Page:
Exclusive: Anja Rubik on Nipples, Sex, and 25’s Second Issue

By
Maryna Linchuk shot by Victor Demarchelier for 25 magazine. Photo: Courtesy of 25 Magazine

"Anja Rubik, 25 magazine in the house," boomed the D.J. "These people legit."

Crammed into the Darby at well past midnight on Sunday (or really, Monday morning), people were indeed legit, on many levels. Pink-haired Abbey Lee Kershaw, a jeweled bindi stuck to her forehead, bounced around and posed for pictures with Cara Delevingne, who kept her black beanie on all night. Natalie Massanet took tequila shots with Derek Blasberg. Model-slash-editor Anja Rubik bit into one of the many pomegranates scattered on the long dinner table, which was laden with apples and grapes and dripping candles. In the wee hours, Ryan Phillippe materialized quietly in a banquette. "It's very warm in here," said one of the guests, rolling up his sleeves. "Anja probably just wants everyone to take their shirts off."

Nobody wound up topless, but there was a lot of nudity in the room. The walls were plastered with pages ripped out of 25 magazine, the fashion/art/erotica publication that Rubik took over last year with the help of Italian backers Gabriele Moratti, Daniele Sirtori, and Giuseppe Modesto. Focusing on sexuality from a women's point of view, the magazine is a small operation run almost entirely by Rubik and her husband, Sasha Knezevic, who navigated the crowd at his wife's side.

Titled "A Woman Is Present," the second issue opens with a quote from artist Marina Abramovic, "Sexual energy is the source of creation." Rubik added in her editor's letter:

For me, starting this magazine has helped me channel the kind of sexual energy I find every woman to possess... The media operates on a paradox—it’s no secret—where selling the notion of unobtainable beauty is allowed, while portraits of women just being women are simultaneously shunned. However, I still want to continue pushing the boundaries of what a female fashion magazine can be.

While the magazine's first issue was dedicated to and shot entirely by female photographers, the latest one focuses more broadly on female artists and designers, and includes profiles on Stella McCartney, Isabel Marant, Clare Waight Keller, Gaia Repossi, Tabitha Simmons, and Rick Owens muse Michèle Lamy. Rubik included male photographers this time as well, like Markus Jans and Victor Demarchelier (whose erotic images of Maryna Linchuk are shown in our NSFW slideshow, here). We grabbed a few minutes on the phone with Anja this morning — she's been up since 7a.m., and admitted she barely slept — to discuss her latest issue and the backlash against the publication's sensual content.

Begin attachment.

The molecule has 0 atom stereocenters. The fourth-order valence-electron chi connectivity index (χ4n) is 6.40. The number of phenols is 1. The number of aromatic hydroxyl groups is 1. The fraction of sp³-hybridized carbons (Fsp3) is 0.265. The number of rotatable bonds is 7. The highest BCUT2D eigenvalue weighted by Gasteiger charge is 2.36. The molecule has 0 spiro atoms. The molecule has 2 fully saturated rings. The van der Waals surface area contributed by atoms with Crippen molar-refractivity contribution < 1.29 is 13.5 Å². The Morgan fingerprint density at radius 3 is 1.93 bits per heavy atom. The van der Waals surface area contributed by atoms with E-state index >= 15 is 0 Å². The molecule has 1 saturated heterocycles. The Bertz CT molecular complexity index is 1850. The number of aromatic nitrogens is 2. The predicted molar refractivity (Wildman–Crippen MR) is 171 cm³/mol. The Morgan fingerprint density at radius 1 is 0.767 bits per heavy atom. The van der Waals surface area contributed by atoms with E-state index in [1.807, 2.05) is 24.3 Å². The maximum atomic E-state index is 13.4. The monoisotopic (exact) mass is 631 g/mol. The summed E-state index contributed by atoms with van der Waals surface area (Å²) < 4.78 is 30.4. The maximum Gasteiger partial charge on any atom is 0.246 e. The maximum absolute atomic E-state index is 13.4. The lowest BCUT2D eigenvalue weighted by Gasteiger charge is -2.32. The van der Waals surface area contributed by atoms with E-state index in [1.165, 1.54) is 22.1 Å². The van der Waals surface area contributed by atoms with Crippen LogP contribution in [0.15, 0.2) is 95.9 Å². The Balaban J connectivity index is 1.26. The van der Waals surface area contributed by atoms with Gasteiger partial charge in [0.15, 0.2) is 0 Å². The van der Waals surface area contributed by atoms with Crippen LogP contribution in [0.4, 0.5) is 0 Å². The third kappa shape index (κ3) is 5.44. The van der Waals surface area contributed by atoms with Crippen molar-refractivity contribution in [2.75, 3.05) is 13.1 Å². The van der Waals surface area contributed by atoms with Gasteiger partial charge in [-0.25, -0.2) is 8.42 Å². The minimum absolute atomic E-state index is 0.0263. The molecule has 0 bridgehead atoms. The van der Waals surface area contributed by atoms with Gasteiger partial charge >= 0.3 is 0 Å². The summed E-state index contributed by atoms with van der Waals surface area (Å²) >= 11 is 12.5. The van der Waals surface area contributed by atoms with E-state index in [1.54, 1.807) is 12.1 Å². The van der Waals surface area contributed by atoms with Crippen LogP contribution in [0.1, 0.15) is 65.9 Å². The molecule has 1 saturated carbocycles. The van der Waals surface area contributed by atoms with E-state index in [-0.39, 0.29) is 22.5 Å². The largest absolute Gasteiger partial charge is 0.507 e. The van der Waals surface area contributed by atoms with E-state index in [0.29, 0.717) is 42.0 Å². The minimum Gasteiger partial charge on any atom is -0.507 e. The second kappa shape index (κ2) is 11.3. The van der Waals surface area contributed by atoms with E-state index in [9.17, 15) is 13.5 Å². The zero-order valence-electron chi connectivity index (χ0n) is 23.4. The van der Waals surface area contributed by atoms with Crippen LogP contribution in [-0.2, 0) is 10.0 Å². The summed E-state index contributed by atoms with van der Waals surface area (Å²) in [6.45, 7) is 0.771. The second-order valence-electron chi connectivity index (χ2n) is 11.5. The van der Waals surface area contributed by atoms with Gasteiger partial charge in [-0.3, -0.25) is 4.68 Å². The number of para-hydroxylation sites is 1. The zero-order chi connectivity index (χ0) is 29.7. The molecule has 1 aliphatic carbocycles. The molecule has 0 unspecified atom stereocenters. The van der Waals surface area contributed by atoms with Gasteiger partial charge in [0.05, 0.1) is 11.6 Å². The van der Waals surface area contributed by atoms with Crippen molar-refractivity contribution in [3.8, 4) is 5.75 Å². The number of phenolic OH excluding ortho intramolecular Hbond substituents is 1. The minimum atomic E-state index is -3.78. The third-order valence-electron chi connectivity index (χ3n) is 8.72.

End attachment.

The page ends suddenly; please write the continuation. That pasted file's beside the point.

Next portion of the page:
You mentioned that there was a negative reaction the erotic nature of your first issue. How do you mean?
The way that people reacted to it — even journalists — everyone was shocked and found it very provocative, which I really don't think it was. And a lot of places wouldn't sell the book because they said it was too extreme. We had to tone down the original layout because people wouldn't print it. I thought that was really funny, because there's really no vulgar imagery in there, or anything aggressive or violent. It was about celebrating beauty and women and their sensuality and achievements. Even some people our age didn't know what to do with it. And meanwhile, my mom was really cool about it, and she loved it and thought it was fabulous.

That's interesting, considering how much porn and violence is sold everywhere.
Yes. I actually read Fifty Shades of Grey this year, and I was really disturbed by how popular it was. I really didn't connect with it all, not because of the sexuality, but because I thought it was bad literature. [Laughs.] And that book was really graphic, but 25 magazine wasn't okay?

What other disconnects do you see between sex in pop culture and the kind of sexuality portrayed in 25? 
Well, my Instagram was canceled three days ago for posting "inappropriate content." They objected to an image that a photographer sent to me that was really beautiful, but in the corner you could see maybe three quarters of a nipple. They took my Instagram down immediately. And Instagram is supposed to be a platform for creative outlets, but in the meantime it's very conservative and there are so many restrictions. So it's funny to see that kind of reaction. It's so strange to me that people are opposed to that, while there are so many other things in the media that are directly a bad influence on society, like images with very young schoolgirls and things like that.

Update: 25 magazine's party was produced by Anthony Coppers from WCMG Events.

25's second issue comes out today, and is available here. Warning: Slideshow NSFW.